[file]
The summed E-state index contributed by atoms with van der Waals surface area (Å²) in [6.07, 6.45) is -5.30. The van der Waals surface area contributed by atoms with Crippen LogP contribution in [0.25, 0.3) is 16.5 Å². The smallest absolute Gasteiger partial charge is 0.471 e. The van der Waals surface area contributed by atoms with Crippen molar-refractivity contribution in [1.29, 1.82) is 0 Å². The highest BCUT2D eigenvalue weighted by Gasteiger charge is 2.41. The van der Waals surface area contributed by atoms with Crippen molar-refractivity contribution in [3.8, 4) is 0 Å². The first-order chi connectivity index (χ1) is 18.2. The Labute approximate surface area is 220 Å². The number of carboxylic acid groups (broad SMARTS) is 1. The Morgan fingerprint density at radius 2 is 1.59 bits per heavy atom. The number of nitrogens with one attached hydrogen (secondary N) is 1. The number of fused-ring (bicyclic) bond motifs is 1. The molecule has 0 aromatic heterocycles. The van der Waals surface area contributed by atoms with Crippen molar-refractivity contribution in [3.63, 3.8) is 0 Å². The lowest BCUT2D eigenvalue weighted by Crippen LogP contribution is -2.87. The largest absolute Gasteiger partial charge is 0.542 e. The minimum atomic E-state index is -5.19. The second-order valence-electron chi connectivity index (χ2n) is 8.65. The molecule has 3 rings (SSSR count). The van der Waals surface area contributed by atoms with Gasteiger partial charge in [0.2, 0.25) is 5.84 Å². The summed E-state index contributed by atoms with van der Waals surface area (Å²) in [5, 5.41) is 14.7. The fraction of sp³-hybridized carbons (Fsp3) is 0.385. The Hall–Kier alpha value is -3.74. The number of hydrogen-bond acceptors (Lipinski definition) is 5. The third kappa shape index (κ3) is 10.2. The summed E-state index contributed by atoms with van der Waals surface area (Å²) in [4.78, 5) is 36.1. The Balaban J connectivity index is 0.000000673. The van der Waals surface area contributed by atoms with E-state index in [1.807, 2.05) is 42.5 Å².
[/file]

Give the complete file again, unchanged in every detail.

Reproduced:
The summed E-state index contributed by atoms with van der Waals surface area (Å²) in [6.07, 6.45) is -5.30. The van der Waals surface area contributed by atoms with Crippen LogP contribution in [0.25, 0.3) is 16.5 Å². The smallest absolute Gasteiger partial charge is 0.471 e. The van der Waals surface area contributed by atoms with Crippen molar-refractivity contribution in [1.29, 1.82) is 0 Å². The highest BCUT2D eigenvalue weighted by Gasteiger charge is 2.41. The van der Waals surface area contributed by atoms with Crippen molar-refractivity contribution in [3.8, 4) is 0 Å². The first-order chi connectivity index (χ1) is 18.2. The Labute approximate surface area is 220 Å². The number of carboxylic acid groups (broad SMARTS) is 1. The Morgan fingerprint density at radius 2 is 1.59 bits per heavy atom. The number of nitrogens with one attached hydrogen (secondary N) is 1. The number of fused-ring (bicyclic) bond motifs is 1. The molecule has 0 aromatic heterocycles. The van der Waals surface area contributed by atoms with Crippen molar-refractivity contribution in [3.63, 3.8) is 0 Å². The lowest BCUT2D eigenvalue weighted by Crippen LogP contribution is -2.87. The largest absolute Gasteiger partial charge is 0.542 e. The minimum atomic E-state index is -5.19. The second-order valence-electron chi connectivity index (χ2n) is 8.65. The molecule has 3 rings (SSSR count). The van der Waals surface area contributed by atoms with Gasteiger partial charge in [0.2, 0.25) is 5.84 Å². The summed E-state index contributed by atoms with van der Waals surface area (Å²) in [5, 5.41) is 14.7. The fraction of sp³-hybridized carbons (Fsp3) is 0.385. The Hall–Kier alpha value is -3.74. The number of hydrogen-bond acceptors (Lipinski definition) is 5. The third kappa shape index (κ3) is 10.2. The summed E-state index contributed by atoms with van der Waals surface area (Å²) in [4.78, 5) is 36.1. The Balaban J connectivity index is 0.000000673. The van der Waals surface area contributed by atoms with E-state index in [1.807, 2.05) is 42.5 Å².